Like many others, I wasn’t sold on the sudden initiative by Disney to convert seemingly all of their animated movie classics into live-action at first. After last year’s live-action Cinderella remake turned out to be great however, I became more open to the possibilities offered by Disney’s desire to give live-action makeovers to their most iconic animated movies, despite the let-downs of 2010’s Alice in Wonderland and 2014’s Maleficent. It wasn’t until The Jungle Book that I was fully behind the idea though, because The Jungle Book is the first live-action remake to undeniably surpass its animated predecessor with gaping strides.
Maybe surpassing the original animated Disney version of The Jungle Book from 1967 is a lower bar than some would care to admit, as its recycled animations, repetitive story turns and mostly unmemorable song list (“Bare Necessities” and “I Wan’na Be Like You” aside), have left it aging rather poorly. Even amidst the many film adaptations of Rudyard Kipling’s Jungle Book anthology however (including Disney’s own live-action re-tooling of The Jungle Book from 1994, and the subsequent ‘Jungle Book: Mowgli’s Story‘ that the studio made in 1998), Disney’s new live-action version of The Jungle Book could be the very best to date. It’s a movie that not only blows its animated predecessor out of the water, but is a bona fide masterpiece on its own merits, getting pretty much everything right.
It’s not often that April spoils us with a movie this outstanding, but The Jungle Book is a movie that demands to be experienced by pretty much anyone willing to appreciate it, children and adults alike. The movie is certainly more harsh and potentially scary to children than the animated movie could ever be, but whether or not you’ve seen the previous animated version of The Jungle Book from Disney, 2016’s The Jungle Book seems poised to become a new instant classic for the Disney catalogue, proving once and for all that maybe these live-action reinterpretations of Disney’s classic movies do have the capability to improve the legacy of their inspirations.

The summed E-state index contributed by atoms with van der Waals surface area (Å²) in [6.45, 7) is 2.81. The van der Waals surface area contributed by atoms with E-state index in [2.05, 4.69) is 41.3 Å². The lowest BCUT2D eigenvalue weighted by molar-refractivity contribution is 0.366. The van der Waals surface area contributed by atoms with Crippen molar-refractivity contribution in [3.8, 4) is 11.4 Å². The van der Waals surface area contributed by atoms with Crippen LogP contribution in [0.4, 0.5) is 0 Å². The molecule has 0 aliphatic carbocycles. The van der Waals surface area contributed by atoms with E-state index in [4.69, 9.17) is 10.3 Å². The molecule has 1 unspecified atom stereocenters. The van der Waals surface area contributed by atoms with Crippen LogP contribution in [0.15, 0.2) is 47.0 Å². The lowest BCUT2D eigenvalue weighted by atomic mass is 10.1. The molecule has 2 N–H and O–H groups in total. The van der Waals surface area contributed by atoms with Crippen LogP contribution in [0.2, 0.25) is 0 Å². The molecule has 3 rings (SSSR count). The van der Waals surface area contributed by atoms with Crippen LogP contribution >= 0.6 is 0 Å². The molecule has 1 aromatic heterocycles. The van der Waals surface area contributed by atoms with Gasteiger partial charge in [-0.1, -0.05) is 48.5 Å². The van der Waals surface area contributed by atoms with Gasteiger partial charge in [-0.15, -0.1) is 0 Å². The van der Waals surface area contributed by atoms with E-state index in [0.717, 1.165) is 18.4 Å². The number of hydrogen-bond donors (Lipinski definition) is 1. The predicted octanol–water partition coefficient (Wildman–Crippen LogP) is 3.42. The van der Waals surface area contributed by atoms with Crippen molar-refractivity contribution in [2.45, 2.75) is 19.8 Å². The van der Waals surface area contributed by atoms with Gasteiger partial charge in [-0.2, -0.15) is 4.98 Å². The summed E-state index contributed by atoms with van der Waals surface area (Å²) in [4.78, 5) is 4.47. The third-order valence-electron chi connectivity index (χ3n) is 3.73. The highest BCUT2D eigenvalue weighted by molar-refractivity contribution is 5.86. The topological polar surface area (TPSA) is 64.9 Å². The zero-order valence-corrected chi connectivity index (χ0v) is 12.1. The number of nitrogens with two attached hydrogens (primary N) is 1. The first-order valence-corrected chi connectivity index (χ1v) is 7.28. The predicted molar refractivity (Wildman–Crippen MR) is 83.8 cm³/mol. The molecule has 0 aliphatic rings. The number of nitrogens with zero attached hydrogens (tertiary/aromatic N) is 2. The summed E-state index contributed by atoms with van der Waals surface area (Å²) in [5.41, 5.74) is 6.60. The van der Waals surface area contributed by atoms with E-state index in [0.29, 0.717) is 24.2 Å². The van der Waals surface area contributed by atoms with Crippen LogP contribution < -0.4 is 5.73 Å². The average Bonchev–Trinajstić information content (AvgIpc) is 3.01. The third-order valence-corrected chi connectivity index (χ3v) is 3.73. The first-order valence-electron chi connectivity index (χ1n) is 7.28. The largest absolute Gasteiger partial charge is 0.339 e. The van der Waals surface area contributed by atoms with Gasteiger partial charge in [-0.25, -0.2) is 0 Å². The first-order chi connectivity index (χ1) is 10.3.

Unlike Disney’s previous live-action version of The Jungle Book, which completely revamped the story, namely by making protagonist, Mowgli a grown man, the 2016 variation of The Jungle Book is a pretty proud remake of Disney’s original 1967 animated version of the story. This means that Mowgli is once again a little boy, or, “Man-cub”, and the movie unfolds from the perspective of his early years, living among the wolf pack that raises him, then subsequently leaving to brave the jungle.
First and foremost, the young actor playing Mowgli in this movie, Neel Sethi, is absolutely fantastic in the part! Considering that this kid has never been in a movie before, he had a pretty daunting task for his feature film debut, namely having to act in invisible CGI sets, and interact with invisible CGI animals. Sethi however beautifully rises to the occasion, realizing a Mowgli that has a wide-eyed, very charming innocence, but also a sense of courage and fortitude that really makes him a compelling hero. There are a few small moments where you can see some tells that Sethi isn’t exactly sure what he’s acting off of, or where he’s supposed to be, but these are very rare, and it’s unlikely that most viewers will pick up on them.
If you weren’t aware, every single animal character in The Jungle Book is fully CGI, but that doesn’t make them any less appealing. I’ll get to how excellent the CGI work is in the appropriate section, but I will say that every animal is a lovable, memorable personality. Some of the animal personalities naturally have more screentime than others, but all of them make their mark, and all of them are immensely appealing to watch, especially when they effectively feel so lifelike.
The animals you see the most in the movie are Bagheera, the black panther voiced by Ben Kingsley, Baloo, the bear voiced by Bill Murray, and Shere Khan, the villainous tiger voiced by Idris Elba. Their characters have been exceptionally expanded upon in contrast to the previous animated movie, and it really bears repeating that all of them are excellently voiced. Kingsley’s doting, yet majestic performance as Bagheera makes him a great spiritual father figure to Mowgli, and Kingsley’s voice work is especially effective when blended with Murray’s. Murray’s portrayal of Baloo is far and away his best performance in years, and it’s definitely the most personality that Murray has displayed in years as well, as his slothful, yet good-hearted nature makes for a standout foil and ally to Mowgli.